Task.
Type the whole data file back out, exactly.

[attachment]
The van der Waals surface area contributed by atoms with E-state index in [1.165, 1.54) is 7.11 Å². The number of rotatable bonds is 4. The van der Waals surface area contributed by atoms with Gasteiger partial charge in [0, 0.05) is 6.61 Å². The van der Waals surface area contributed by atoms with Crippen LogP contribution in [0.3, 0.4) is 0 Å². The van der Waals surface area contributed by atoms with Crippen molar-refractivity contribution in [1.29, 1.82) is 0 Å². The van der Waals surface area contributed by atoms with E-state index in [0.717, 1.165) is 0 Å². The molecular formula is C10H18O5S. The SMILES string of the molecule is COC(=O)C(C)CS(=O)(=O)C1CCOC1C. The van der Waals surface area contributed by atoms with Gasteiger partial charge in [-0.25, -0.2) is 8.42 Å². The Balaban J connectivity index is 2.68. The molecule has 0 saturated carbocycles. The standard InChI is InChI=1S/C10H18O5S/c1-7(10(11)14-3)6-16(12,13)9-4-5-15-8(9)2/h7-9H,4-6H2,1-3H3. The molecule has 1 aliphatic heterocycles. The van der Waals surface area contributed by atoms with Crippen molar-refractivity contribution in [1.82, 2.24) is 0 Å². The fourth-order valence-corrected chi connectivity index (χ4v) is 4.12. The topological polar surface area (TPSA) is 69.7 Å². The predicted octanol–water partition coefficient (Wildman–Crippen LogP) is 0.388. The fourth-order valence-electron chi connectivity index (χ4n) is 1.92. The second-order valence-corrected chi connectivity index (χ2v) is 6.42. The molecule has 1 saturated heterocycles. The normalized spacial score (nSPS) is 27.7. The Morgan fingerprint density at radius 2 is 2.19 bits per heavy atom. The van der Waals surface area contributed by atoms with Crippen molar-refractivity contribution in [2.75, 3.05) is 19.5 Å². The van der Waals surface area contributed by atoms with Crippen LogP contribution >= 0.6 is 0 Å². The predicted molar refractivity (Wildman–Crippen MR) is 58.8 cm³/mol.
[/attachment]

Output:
The van der Waals surface area contributed by atoms with E-state index in [1.165, 1.54) is 7.11 Å². The number of rotatable bonds is 4. The van der Waals surface area contributed by atoms with Gasteiger partial charge in [0, 0.05) is 6.61 Å². The van der Waals surface area contributed by atoms with Crippen LogP contribution in [0.3, 0.4) is 0 Å². The van der Waals surface area contributed by atoms with Crippen molar-refractivity contribution in [1.29, 1.82) is 0 Å². The van der Waals surface area contributed by atoms with E-state index in [0.717, 1.165) is 0 Å². The molecular formula is C10H18O5S. The SMILES string of the molecule is COC(=O)C(C)CS(=O)(=O)C1CCOC1C. The van der Waals surface area contributed by atoms with Gasteiger partial charge in [-0.25, -0.2) is 8.42 Å². The Balaban J connectivity index is 2.68. The molecule has 0 saturated carbocycles. The standard InChI is InChI=1S/C10H18O5S/c1-7(10(11)14-3)6-16(12,13)9-4-5-15-8(9)2/h7-9H,4-6H2,1-3H3. The molecule has 1 aliphatic heterocycles. The van der Waals surface area contributed by atoms with Crippen molar-refractivity contribution in [1.82, 2.24) is 0 Å². The fourth-order valence-corrected chi connectivity index (χ4v) is 4.12. The topological polar surface area (TPSA) is 69.7 Å². The predicted octanol–water partition coefficient (Wildman–Crippen LogP) is 0.388. The fourth-order valence-electron chi connectivity index (χ4n) is 1.92. The second-order valence-corrected chi connectivity index (χ2v) is 6.42. The molecule has 1 saturated heterocycles. The normalized spacial score (nSPS) is 27.7. The Morgan fingerprint density at radius 2 is 2.19 bits per heavy atom. The van der Waals surface area contributed by atoms with Crippen molar-refractivity contribution in [2.75, 3.05) is 19.5 Å². The van der Waals surface area contributed by atoms with Crippen LogP contribution >= 0.6 is 0 Å². The predicted molar refractivity (Wildman–Crippen MR) is 58.8 cm³/mol.